In this succinct and thought provoking video. Umair Haque (HBR blogger, author of the New Capitalist Manifesto) shows how marketing is being turned on its head from a focus on differentiation (the vain attempt to show that each product is bigger, better, faster than the next one when all know its is virtually the same) to making a difference (showing the capacity of the product or experience to make a person’s life better.
Marketers have to take on the task of amplifying and enhancing human potential
Umair cites Nike – instead of describing the features of a particular shoe, Nike talks about how the shoes will make you a better runner.
The more we try to differentiate the same old stuff, the more we’re playing a game of diminishing returns.
Pine & Gilmore in their seminal work The Experience Economy written back in 1999 suggested that turning a product into an experience was the first step a producer could take to both differentiate and combat the sameness of a commodity. But the best chapter in the book is its last when they anticipate The Transformation Economy (see a review written back in 2006) which is unfolding now
As described in our paper, Can Tourism Change its Operating Model? (subscribe to receive) and summarised here, the tourism industry has a major problem – year on year returns and margins shrink as the industrial model relentlessly turns sacred places into commodities. We are increasingly swimming in a sea of sameness.
A conscious host understands that their underlying purpose is to create the conditions whereby a guest experiences some form of highly personal, subjective transformation. Their experience makes them a better person; in Haque’s words “it amplifies and enhances human potential.”
That’s why I believe it so important we remind ourselves of the deeper underlying purpose of travel
So travel marketers, how can the experience you offer change the lives of your guest in some meaningful way? How will your guests return home changed?
Anna, I too have been considering Umair’s thinking in relationship to the opportunities for fresh value(s) proposition for cultural tourism. New Zealand has significant scope to create value through thinking about a ‘betterness’ (high value) rather than ‘more’ (low value) approach.
Spot on Anna. He’s right on the button – and it’s happening. Tim – what’s coming through with the Chinese market is a strong interest in our everyday NZ culture – how we live our lives as a multi-cultural society today with migrants from all around the world. Cheers, Fiona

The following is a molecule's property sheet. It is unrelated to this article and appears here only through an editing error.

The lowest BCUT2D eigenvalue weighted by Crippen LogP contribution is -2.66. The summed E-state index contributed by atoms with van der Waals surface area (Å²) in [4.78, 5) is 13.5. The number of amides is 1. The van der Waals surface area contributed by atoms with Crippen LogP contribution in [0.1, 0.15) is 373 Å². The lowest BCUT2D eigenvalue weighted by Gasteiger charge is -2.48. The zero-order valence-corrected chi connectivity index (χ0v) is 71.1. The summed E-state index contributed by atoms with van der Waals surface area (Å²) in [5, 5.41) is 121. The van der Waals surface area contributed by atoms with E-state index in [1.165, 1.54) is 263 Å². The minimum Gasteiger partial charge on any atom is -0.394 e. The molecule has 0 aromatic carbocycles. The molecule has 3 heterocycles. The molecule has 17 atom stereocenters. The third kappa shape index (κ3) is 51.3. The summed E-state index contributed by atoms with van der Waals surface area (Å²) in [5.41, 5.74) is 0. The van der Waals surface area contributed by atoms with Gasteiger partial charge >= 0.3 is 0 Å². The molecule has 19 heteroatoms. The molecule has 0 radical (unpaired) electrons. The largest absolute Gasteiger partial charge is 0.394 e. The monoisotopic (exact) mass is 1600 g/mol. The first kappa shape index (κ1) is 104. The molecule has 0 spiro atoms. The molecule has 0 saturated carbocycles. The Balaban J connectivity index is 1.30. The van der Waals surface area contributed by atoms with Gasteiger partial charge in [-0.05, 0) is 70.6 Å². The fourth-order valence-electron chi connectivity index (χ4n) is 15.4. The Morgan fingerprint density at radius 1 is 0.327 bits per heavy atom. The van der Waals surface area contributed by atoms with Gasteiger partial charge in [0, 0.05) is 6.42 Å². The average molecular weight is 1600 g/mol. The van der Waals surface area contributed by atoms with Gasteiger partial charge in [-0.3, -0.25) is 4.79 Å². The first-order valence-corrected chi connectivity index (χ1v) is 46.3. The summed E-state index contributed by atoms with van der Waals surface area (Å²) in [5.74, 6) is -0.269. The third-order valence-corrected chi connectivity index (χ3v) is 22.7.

Anna, agreed, great thought provoking video. We are integrate these concepts into our operating model; not only because we want to, but as mentioned we HAVE to. Looking forward to reading more (and learning more) from your blog and insights. Thanks.
Anna, agreed, great thought provoking video. We are integrating these concepts into our operating model; not only because we want to, but as mentioned we HAVE to. Looking forward to reading more (and learning more) from your blog and insights. Thanks.
Thank you Daniel for your comments. I have been tracking your company (www.engaging cultures.com) for a while and sense that you are already implementing many of these ideas. I’ve not met Umair Haque but I find him to be extremely accurate in his observations. His writing style is a breath of fresh air!!
Thank you Fiona for your observation. Mass tourism originated in the western world and we are used to be the viewers not the viewed. That’s about to change! I do wonder how we will react to be being objects of attention as opposed to subjects and whether we are planning to facilitate this changing role and if so for whose benefit?
Tim, thank you for mentioning Umair’s concept of betterness. I haven’t finished his paper but agree that we should not set our sights on simply putting wrongs to right but on conceiving a much improved way of being and doing that expresses far more of our potential. He suggests that a foundational principle of a new prosperity is “living lives that matter in human terms”.